Conflict of Interest

      AJM has received research, speaking, and/or consulting support from a variety of companies, including Aclaris, Allergan, Bioniz, Cassiopea, Concert Pharmaceuticals, Covance, eResearch Technology Inc, Galderma, Incyte, Informa Healthcare, Johnson & Johnson, Keranetics, Merck & C Inc, Pfizer, Proctor & Gamble, Samumed, and UpToDate. There are no conflicts pertinent to this manuscript.

      Acknowledgments

      This article is published as part of a supplement sponsored by the National Alopecia Areata Foundation .
      Funding for the Summit and publication of this supplement was provided by the National Alopecia Areata Foundation. This Summit was supported (in part) by the National Institute of Arthritis and Musculoskeletal and Skin Diseases under Award Number R13AR074890 . The opinions or views expressed in this professional supplement are those of the author and do not necessarily reflect the official views, opinions or recommendations of the National Institutes of Health or the National Alopecia Areata Foundation.

      References

        • Charrow A.
        • Xia F.D.
        • Joyce C.
        • Mostaghimi A.
        Diversity in dermatology clinical trials: a systematic review.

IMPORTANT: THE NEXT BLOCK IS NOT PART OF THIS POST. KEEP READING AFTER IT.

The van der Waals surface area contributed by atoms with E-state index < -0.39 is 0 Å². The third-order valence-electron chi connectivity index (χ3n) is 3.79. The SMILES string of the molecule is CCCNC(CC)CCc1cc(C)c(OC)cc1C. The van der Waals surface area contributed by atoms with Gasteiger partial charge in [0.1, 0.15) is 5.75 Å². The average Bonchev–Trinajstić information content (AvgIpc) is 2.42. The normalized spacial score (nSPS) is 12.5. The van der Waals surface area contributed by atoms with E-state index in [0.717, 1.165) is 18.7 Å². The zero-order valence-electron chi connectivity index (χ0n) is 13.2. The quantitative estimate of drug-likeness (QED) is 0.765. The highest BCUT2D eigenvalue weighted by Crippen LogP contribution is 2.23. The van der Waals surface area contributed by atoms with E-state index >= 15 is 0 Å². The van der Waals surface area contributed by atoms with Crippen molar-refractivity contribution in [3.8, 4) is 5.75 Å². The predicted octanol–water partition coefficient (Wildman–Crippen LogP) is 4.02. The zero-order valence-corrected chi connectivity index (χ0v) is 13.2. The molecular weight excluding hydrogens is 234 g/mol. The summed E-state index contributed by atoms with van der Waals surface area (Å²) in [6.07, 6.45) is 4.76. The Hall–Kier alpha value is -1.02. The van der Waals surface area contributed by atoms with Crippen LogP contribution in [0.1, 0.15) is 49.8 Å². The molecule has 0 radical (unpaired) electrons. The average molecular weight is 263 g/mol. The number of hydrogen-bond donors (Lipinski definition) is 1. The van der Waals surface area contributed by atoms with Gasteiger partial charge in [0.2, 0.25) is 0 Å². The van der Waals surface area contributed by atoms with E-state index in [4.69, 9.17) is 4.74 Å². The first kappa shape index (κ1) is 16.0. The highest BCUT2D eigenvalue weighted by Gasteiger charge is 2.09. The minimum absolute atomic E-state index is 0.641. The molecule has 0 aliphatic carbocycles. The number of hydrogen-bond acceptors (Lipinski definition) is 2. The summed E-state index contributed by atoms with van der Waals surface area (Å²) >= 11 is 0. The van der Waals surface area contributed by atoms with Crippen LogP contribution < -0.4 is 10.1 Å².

JAMA Dermatol. 2017; 153: 193-198
        • Cooper L.A.
        • Powe N.R.
        Disparities in patient experiences, healthcare processes, and outcomes: the role of patient–provider racial, ethnic, and language concordance.
        The Commonwealth Fund, New York, NY2004
        • Desai S.R.
        • Hernandez C.
        • McMichael A.J.
        Spectrum of diversity in dermatology: the need to broaden clinical trial participants in our increasingly multiethnic and multicultural society.
        JAMA Dermatol. 2017; 153: 132-134
        • Frey W.H.
        Census projects new “majority minority” tipping points.
        (2012 (accessed 1 December 2018))
        • McKesey J.
        • Berger T.G.
        • Lim H.W.
        • McMichael A.J.
        • Torres A.
        • Pandya A.G.
        Cultural competence for the 21st century dermatologist practicing in the United States.
        J Am Acad Dermatol. 2017; 77: 1159-1169
        • National Institutes of Health
        Guidelines for the review of inclusion on the basis of sex/gender, race, ethnicity, and age in clinical research.
        (2019 (accessed 1 December 2018))
        • Pandya A.G.
        • Alexis A.F.
        • Berger T.G.
        • Wintroub B.U.
        Increasing racial and ethnic diversity in dermatology: A call to action.
        J Am Acad Dermatol. 2016; 74: 584-587
        • Shaw M.G.
        • Morrell D.S.
        • Corbie-Smith G.M.
        • Goldsmith L.A.
        Perceptions of pediatric clinical research among African American and Caucasian parents.
        J Natl Med Assoc. 2009; 101: 900-907